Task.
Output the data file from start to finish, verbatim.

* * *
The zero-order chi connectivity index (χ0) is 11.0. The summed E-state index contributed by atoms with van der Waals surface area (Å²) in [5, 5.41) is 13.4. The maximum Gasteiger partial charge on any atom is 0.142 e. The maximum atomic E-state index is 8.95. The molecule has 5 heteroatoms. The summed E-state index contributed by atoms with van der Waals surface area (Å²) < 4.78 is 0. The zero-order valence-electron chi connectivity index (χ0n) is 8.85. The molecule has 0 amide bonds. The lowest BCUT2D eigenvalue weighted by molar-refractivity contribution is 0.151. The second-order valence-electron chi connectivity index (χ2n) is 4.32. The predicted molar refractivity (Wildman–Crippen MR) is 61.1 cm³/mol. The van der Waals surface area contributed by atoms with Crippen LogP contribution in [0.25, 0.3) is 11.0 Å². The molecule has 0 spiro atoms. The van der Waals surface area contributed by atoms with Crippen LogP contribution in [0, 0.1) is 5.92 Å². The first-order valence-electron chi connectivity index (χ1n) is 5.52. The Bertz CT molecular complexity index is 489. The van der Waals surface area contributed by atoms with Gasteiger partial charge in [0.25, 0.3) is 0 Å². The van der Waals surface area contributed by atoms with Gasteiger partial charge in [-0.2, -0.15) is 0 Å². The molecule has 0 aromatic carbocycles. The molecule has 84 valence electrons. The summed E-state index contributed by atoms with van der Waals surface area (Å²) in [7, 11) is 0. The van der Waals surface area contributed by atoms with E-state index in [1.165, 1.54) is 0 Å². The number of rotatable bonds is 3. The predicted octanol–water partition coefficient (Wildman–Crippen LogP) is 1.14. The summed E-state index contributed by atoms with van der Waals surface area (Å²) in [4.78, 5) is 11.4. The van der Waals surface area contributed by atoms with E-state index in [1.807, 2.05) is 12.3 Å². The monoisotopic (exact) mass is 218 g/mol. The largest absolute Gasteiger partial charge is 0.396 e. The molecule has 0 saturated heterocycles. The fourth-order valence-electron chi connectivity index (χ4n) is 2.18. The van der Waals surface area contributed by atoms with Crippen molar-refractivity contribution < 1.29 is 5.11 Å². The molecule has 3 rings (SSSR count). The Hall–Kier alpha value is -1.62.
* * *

The zero-order chi connectivity index (χ0) is 11.0. The summed E-state index contributed by atoms with van der Waals surface area (Å²) in [5, 5.41) is 13.4. The maximum Gasteiger partial charge on any atom is 0.142 e. The maximum atomic E-state index is 8.95. The molecule has 5 heteroatoms. The summed E-state index contributed by atoms with van der Waals surface area (Å²) < 4.78 is 0. The zero-order valence-electron chi connectivity index (χ0n) is 8.85. The molecule has 0 amide bonds. The lowest BCUT2D eigenvalue weighted by molar-refractivity contribution is 0.151. The second-order valence-electron chi connectivity index (χ2n) is 4.32. The predicted molar refractivity (Wildman–Crippen MR) is 61.1 cm³/mol. The van der Waals surface area contributed by atoms with Crippen LogP contribution in [0.25, 0.3) is 11.0 Å². The molecule has 0 spiro atoms. The van der Waals surface area contributed by atoms with Crippen LogP contribution in [0, 0.1) is 5.92 Å². The first-order valence-electron chi connectivity index (χ1n) is 5.52. The Bertz CT molecular complexity index is 489. The van der Waals surface area contributed by atoms with Gasteiger partial charge in [0.25, 0.3) is 0 Å². The van der Waals surface area contributed by atoms with Gasteiger partial charge in [-0.2, -0.15) is 0 Å². The molecule has 0 aromatic carbocycles. The molecule has 84 valence electrons. The summed E-state index contributed by atoms with van der Waals surface area (Å²) in [7, 11) is 0. The van der Waals surface area contributed by atoms with E-state index in [1.165, 1.54) is 0 Å². The number of rotatable bonds is 3. The predicted octanol–water partition coefficient (Wildman–Crippen LogP) is 1.14. The summed E-state index contributed by atoms with van der Waals surface area (Å²) in [4.78, 5) is 11.4. The van der Waals surface area contributed by atoms with E-state index in [1.807, 2.05) is 12.3 Å². The monoisotopic (exact) mass is 218 g/mol. The largest absolute Gasteiger partial charge is 0.396 e. The molecule has 0 saturated heterocycles. The fourth-order valence-electron chi connectivity index (χ4n) is 2.18. The van der Waals surface area contributed by atoms with Crippen molar-refractivity contribution < 1.29 is 5.11 Å². The molecule has 3 rings (SSSR count). The Hall–Kier alpha value is -1.62.